I recently had a conversation with a good friend, also a writing teacher more traditional than I am–but her mind is open. She was somewhat gracefully challenging just about everything I was saying about teaching writing effectively.
I have made most of these claims on this blog: grading essays is counter productive (and socially reproductive); student writing should be authentic, real communication of writer to reader and reader back to writer; writing as performance, particularly in a testing situation, is testing something far other than the writer’s ability to write; argument as a genre is class-based (and probably gender and race); rigor is a male fantasy—I had better stop here.
In our conversation, it seemed as if I were an idiot, just positioning myself in opposition to any generally accepted verity.
I have in the latter stage of my career acknowledged that I seem to think differently—a disposition probably influenced by my defining years in the sixties when thinking differently was thinking the same, or perhaps by my full-court resistance to authority, personalized in my battles with my father, a psychologically damaged World War II veteran who wore his uniform in death.
But I rescued myself from the entirely outlier position by thinking about the “other” tradition I have followed, educators who have challenged traditions: Bishop Whately, John Dewey, Fred Newton Scott, James Britton, James Moffett, Paulo Freire, Ira Shor, Ken Macrorie, Lucy Calkins, Peter Elbow, Don Murray—and Mike Rose, the subject of this post.
There are of course a host of contrarians I have left out in this list—but I am locating an alternative pedagogy within a tradition of writing as joy, as a way of discovery, of becoming, of communicating—not writing as a way of showing teachers that you know something and how to reproduce your knowledge formulaically.
I just finished reading Mike Rose’s second edition of Why School? As always, Mike writes with voice. He is there, inside his words—a person who has found his life in a personalized theory of education. As all of us who have read Lives on the Boundary know, Mike’s theory of education is intensely grounded in his experience of moving through literacy from an underclass to an overclass.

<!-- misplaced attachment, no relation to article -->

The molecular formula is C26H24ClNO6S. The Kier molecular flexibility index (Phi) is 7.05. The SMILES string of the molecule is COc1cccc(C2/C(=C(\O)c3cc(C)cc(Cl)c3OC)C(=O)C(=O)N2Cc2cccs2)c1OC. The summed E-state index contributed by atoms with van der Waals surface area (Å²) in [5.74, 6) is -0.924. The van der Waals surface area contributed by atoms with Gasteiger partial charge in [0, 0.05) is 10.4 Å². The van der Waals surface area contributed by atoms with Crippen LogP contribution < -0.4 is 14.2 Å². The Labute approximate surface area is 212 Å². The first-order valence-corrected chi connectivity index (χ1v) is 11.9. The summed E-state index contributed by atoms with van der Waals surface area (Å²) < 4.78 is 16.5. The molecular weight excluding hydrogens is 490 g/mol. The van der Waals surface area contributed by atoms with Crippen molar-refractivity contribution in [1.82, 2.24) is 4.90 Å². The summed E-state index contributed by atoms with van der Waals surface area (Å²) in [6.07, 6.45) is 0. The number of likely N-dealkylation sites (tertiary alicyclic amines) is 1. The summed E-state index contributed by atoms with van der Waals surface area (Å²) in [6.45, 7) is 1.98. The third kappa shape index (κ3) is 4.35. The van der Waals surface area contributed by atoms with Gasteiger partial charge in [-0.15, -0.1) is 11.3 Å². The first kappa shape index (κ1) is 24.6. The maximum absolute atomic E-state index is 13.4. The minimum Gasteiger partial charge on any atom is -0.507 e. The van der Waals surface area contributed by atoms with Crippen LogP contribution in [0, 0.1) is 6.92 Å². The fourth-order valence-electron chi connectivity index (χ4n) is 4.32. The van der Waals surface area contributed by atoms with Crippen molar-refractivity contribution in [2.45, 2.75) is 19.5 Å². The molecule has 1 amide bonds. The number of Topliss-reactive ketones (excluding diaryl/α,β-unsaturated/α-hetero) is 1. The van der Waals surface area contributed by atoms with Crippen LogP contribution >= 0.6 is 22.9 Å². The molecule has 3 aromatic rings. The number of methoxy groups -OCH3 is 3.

I realize that my nouns might raise hackles, but neither Mike nor I will back off from our experience: we both came from solid working class and have moved into the academic upper-middle class; we both know the particular advantage of finding a vocation that is our avocation, our work and pleasure being one. I don’t think either of us shirk from recognizing that that privilege is a consequence of our having worked our way into the educated overclass.
This overly-reflexive analysis is a poor introduction to Mike’s second edition of Why School?, a book I recommend along with all of Mike’s other books and standards like Moffett’s Teaching the Universe of Discourse, Bowles and Gintis’ Schooling in Capitalist America, and Shirley Brice Heath’s Ways with Words.
The threads in these books challenge testing, education as preparing students for their professions, and education as an assembly line production of the “educated” worker ready to hit Wall Street. Rather, they follow Dewey, who argued that education should lead toward self-sponsored education, the love of learning discovered though educational experiences sponsoring that love.
Mike’s latest book is squarely in this tradition. We need to listen to his voice when he analyzes the intellectual instability of the current testing obsession, which he tracks from the No Child Left Behind, the idiotically named Race to the Top, and now the Core Curriculum (he might have tracked back to the Minimum Competency Movement—he’s old enough). Rather than teach students how to score well on tests, he says, “A good education helps us make sense of the world and find our way into it.” Throughout Why Schooling, Mike celebrates the joy of learning, of searching, getting information from others and layering that information into one’s own conceptions.
I don’t agree with all that Mike argues in this book. I at least wonder about the degree to which we should spend class time teaching students how to accommodate bad teaching/rhetorical situations at the expense of promoting a love and joy of writing. I would like to see Mike write more about this love rather than situating writing instruction within academic expectations, many of which seem downright silly to me, but this is a small critique, one raised before in this discussion (see John Trimbur’s critique of Lives on the Boundary and Ways with Words).
I hope many of you will read Why School? As with all of Mike’s books, the words slide right by the reader—and I think this is the best kind of writing, rather than writing that calls attention to itself . The reader doesn’t have to fight against the text. If we could teach all of our students to write like Mike rather than (fill in your favorite over-the-top theorist), we would have something.